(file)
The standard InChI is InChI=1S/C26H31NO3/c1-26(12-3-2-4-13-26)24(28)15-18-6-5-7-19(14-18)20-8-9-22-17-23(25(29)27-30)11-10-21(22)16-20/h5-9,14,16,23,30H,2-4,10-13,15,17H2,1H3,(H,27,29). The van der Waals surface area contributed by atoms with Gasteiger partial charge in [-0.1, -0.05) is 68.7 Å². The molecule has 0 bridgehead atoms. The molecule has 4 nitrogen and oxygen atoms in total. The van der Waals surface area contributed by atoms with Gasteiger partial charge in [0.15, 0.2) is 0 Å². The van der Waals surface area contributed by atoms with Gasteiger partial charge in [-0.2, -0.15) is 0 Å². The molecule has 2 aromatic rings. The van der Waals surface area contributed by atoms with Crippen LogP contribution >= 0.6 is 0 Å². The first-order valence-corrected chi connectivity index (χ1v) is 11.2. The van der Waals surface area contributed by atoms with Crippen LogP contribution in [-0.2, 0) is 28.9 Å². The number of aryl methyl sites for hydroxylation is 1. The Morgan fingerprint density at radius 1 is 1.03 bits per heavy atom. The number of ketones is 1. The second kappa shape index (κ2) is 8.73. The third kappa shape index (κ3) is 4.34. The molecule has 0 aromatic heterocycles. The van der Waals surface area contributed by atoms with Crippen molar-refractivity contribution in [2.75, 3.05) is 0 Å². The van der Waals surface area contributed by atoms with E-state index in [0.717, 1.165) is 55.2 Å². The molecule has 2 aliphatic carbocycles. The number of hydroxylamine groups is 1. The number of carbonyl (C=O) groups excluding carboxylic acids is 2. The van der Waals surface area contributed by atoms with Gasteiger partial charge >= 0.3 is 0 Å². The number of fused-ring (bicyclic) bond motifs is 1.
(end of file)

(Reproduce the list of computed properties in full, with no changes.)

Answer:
The standard InChI is InChI=1S/C26H31NO3/c1-26(12-3-2-4-13-26)24(28)15-18-6-5-7-19(14-18)20-8-9-22-17-23(25(29)27-30)11-10-21(22)16-20/h5-9,14,16,23,30H,2-4,10-13,15,17H2,1H3,(H,27,29). The van der Waals surface area contributed by atoms with Gasteiger partial charge in [-0.1, -0.05) is 68.7 Å². The molecule has 0 bridgehead atoms. The molecule has 4 nitrogen and oxygen atoms in total. The van der Waals surface area contributed by atoms with Gasteiger partial charge in [0.15, 0.2) is 0 Å². The van der Waals surface area contributed by atoms with Gasteiger partial charge in [-0.2, -0.15) is 0 Å². The molecule has 2 aromatic rings. The van der Waals surface area contributed by atoms with Crippen LogP contribution >= 0.6 is 0 Å². The first-order valence-corrected chi connectivity index (χ1v) is 11.2. The van der Waals surface area contributed by atoms with Crippen LogP contribution in [-0.2, 0) is 28.9 Å². The number of aryl methyl sites for hydroxylation is 1. The Morgan fingerprint density at radius 1 is 1.03 bits per heavy atom. The number of ketones is 1. The second kappa shape index (κ2) is 8.73. The third kappa shape index (κ3) is 4.34. The molecule has 0 aromatic heterocycles. The van der Waals surface area contributed by atoms with Crippen molar-refractivity contribution in [2.75, 3.05) is 0 Å². The van der Waals surface area contributed by atoms with E-state index in [0.717, 1.165) is 55.2 Å². The molecule has 2 aliphatic carbocycles. The number of hydroxylamine groups is 1. The number of carbonyl (C=O) groups excluding carboxylic acids is 2. The van der Waals surface area contributed by atoms with Gasteiger partial charge >= 0.3 is 0 Å². The number of fused-ring (bicyclic) bond motifs is 1.